The Seibert brothers are green builders entering new territory, literally, by renovating a former Mount Airy warehouse down the block from the famed Weavers Way market.
Scott and G.C. Seibert grew up in Jeffersonville, near Norristown, helping their parents renovate and maintain investment homes. The brothers got their start in the building business with projects such as Weccacoe Flats, a green-conscious development in Queen Village done through their company, Bancroft Green.
Then Scott Seibert moved his family into a 100-year-old house in Mount Airy. The neighborhood "is a real gem of diversity," he said, "and my wife and I wanted to expose our kids to that."
Now, the Seiberts are razing a warehouse on Carpenter Lane to construct a 25-unit condo and mixed-use building.
The project, 520 Carpenter Lane, will be Leadership in Energy and Environmental Design-certified (LEED). Construction is scheduled to start in early 2015 and, with some modular designs, should be completed in six to nine months, G.C. Seibert said.
Re:Vision Architecture is designing the three-story building, which also will include a public courtyard and garden, cafe tables, and shared work space available for rent.
Elfant Wissahickon is the real estate broker for the units, which range in price from $250,000 to $450,000.
The Seiberts also hope to incorporate "passive-house" design, to reduce the need for insulation and multiple water heaters.
Instead of a 50-gallon water tank in each unit, for example, they may install a 2,000-gallon tank that can service them all and be heated by solar power.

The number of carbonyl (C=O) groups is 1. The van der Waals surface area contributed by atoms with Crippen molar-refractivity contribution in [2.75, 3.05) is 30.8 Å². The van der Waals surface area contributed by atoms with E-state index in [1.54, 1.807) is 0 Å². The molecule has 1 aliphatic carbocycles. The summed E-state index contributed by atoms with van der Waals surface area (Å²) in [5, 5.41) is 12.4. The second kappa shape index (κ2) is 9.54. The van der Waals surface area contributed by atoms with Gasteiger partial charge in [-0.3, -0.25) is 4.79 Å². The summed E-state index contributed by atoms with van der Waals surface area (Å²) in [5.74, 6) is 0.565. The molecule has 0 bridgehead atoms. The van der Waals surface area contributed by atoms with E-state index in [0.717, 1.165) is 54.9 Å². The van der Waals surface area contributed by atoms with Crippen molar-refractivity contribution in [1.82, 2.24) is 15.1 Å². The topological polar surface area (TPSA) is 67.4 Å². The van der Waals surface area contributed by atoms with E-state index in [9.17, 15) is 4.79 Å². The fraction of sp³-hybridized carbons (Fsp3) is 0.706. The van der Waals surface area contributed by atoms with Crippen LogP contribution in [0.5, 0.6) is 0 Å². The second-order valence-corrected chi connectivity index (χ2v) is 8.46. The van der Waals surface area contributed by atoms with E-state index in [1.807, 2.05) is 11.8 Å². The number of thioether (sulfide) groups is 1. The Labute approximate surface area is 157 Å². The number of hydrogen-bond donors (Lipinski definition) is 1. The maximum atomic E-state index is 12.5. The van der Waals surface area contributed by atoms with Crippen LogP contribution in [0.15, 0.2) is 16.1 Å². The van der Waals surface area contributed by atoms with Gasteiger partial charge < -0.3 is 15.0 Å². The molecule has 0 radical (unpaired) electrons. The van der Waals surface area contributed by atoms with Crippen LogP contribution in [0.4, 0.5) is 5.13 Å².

"It's like using a one-liter bottle vs. a six-pack," said G.C. Seibert. "There's less waste and less overhead."
Scott, 38, and G.C., 43, bought their first fixer-upper homes when they were in college.
"Our parents fixed up properties, and we spent weekends helping them do that," said G.C., who studied mechanical engineering at Lehigh University, then earned an MBA there.
Scott attended Carnegie Mellon for business and then worked at the Wharton School at the University of Pennsylvania.
Once they decided to go into business together, the brothers wanted to do things differently. Under the Bancroft Green name, they built Bancroft Green I and II and 715 S. Bancroft, employing features such as geothermal heating, green roofs to collect storm water runoff, reclaimed brick, bamboo flooring, dual-flush toilets, recycled-rubber patio materials, and herb gardens.
At Weccacoe Flats in Queen Village, the distinctive double-wide, single-floor design also featured heating/ventilation/air-conditioning contracted with MaGrann Associates. That firm recommended and installed such energy-efficient systems as mini split-air-source heat pumps for heating and cooling, and energy-recovery ventilators for energy savings and fresh-air flow.
Weccacoe Flats also employed modular building. It was set in place by crane after being built largely in a factory.
At 520 Carpenter Lane, the Seiberts are especially proud of the "coworking" space designated for the entire bottom floor.
The area will be divided into a multiuse party/conference/computer area with a common kitchen. It can be converted into guest rooms available to residents to rent for overnight stays.
The rear of the area will be landscaped with hammocks, a fire pit, and planters.
Currently, the brothers and their lone employee are working out of an Airstream trailer on the site of one of their next projects, a 30-unit student housing development for La Salle University. But Mount Airy will be their business' new home.
"Our corporate headquarters will be there, as well," Scott Seibert said of 520 Carpenter Lane.
He also hopes to operate the space as a type of incubator for start-ups.